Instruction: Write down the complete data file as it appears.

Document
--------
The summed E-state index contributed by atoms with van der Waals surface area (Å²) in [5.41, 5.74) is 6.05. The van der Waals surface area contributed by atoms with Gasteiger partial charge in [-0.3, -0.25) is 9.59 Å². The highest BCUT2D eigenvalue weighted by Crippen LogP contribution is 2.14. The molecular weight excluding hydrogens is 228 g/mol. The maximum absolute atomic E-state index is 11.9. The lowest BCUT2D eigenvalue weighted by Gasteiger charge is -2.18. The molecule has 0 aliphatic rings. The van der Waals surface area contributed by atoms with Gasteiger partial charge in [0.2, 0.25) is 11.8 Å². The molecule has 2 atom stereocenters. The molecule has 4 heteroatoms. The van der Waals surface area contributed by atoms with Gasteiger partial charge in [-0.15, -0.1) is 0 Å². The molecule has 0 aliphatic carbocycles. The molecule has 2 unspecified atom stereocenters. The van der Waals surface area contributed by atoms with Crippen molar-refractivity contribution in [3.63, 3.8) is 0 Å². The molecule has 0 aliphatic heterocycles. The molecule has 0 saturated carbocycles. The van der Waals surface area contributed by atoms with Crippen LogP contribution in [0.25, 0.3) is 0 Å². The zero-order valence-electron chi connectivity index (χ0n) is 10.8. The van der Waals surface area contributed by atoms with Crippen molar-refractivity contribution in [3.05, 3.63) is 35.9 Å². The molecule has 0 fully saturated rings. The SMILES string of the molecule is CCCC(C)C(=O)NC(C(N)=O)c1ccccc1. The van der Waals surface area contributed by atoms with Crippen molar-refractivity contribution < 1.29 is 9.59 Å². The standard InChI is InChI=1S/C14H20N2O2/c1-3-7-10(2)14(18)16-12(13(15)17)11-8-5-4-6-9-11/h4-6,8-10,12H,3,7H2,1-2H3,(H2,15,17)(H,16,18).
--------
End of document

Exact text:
The summed E-state index contributed by atoms with van der Waals surface area (Å²) in [5.41, 5.74) is 6.05. The van der Waals surface area contributed by atoms with Gasteiger partial charge in [-0.3, -0.25) is 9.59 Å². The highest BCUT2D eigenvalue weighted by Crippen LogP contribution is 2.14. The molecular weight excluding hydrogens is 228 g/mol. The maximum absolute atomic E-state index is 11.9. The lowest BCUT2D eigenvalue weighted by Gasteiger charge is -2.18. The molecule has 0 aliphatic rings. The van der Waals surface area contributed by atoms with Gasteiger partial charge in [0.2, 0.25) is 11.8 Å². The molecule has 2 atom stereocenters. The molecule has 4 heteroatoms. The van der Waals surface area contributed by atoms with Gasteiger partial charge in [-0.15, -0.1) is 0 Å². The molecule has 0 aliphatic carbocycles. The molecule has 2 unspecified atom stereocenters. The van der Waals surface area contributed by atoms with Crippen molar-refractivity contribution in [3.63, 3.8) is 0 Å². The molecule has 0 aliphatic heterocycles. The molecule has 0 saturated carbocycles. The van der Waals surface area contributed by atoms with Crippen LogP contribution in [0.25, 0.3) is 0 Å². The zero-order valence-electron chi connectivity index (χ0n) is 10.8. The van der Waals surface area contributed by atoms with Crippen molar-refractivity contribution in [3.05, 3.63) is 35.9 Å². The molecule has 0 fully saturated rings. The SMILES string of the molecule is CCCC(C)C(=O)NC(C(N)=O)c1ccccc1. The van der Waals surface area contributed by atoms with Crippen molar-refractivity contribution < 1.29 is 9.59 Å². The standard InChI is InChI=1S/C14H20N2O2/c1-3-7-10(2)14(18)16-12(13(15)17)11-8-5-4-6-9-11/h4-6,8-10,12H,3,7H2,1-2H3,(H2,15,17)(H,16,18).